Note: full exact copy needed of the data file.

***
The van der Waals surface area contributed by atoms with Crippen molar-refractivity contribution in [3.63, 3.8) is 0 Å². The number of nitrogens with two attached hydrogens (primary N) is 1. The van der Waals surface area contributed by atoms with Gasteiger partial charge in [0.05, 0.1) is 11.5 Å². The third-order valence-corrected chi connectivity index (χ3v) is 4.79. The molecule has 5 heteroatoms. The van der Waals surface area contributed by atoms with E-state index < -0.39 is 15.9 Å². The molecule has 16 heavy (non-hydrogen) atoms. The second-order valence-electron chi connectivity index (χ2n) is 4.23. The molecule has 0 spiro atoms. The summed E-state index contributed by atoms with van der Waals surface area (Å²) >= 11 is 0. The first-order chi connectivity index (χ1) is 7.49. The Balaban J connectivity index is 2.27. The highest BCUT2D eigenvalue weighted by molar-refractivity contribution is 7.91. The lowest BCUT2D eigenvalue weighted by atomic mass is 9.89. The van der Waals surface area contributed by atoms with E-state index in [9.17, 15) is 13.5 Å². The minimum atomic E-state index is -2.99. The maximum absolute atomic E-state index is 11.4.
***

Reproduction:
The van der Waals surface area contributed by atoms with Crippen molar-refractivity contribution in [3.63, 3.8) is 0 Å². The number of nitrogens with two attached hydrogens (primary N) is 1. The van der Waals surface area contributed by atoms with Gasteiger partial charge in [0.05, 0.1) is 11.5 Å². The third-order valence-corrected chi connectivity index (χ3v) is 4.79. The molecule has 5 heteroatoms. The van der Waals surface area contributed by atoms with E-state index < -0.39 is 15.9 Å². The molecule has 16 heavy (non-hydrogen) atoms. The second-order valence-electron chi connectivity index (χ2n) is 4.23. The molecule has 0 spiro atoms. The summed E-state index contributed by atoms with van der Waals surface area (Å²) >= 11 is 0. The first-order chi connectivity index (χ1) is 7.49. The Balaban J connectivity index is 2.27. The highest BCUT2D eigenvalue weighted by molar-refractivity contribution is 7.91. The lowest BCUT2D eigenvalue weighted by atomic mass is 9.89. The van der Waals surface area contributed by atoms with E-state index in [9.17, 15) is 13.5 Å². The minimum atomic E-state index is -2.99. The maximum absolute atomic E-state index is 11.4.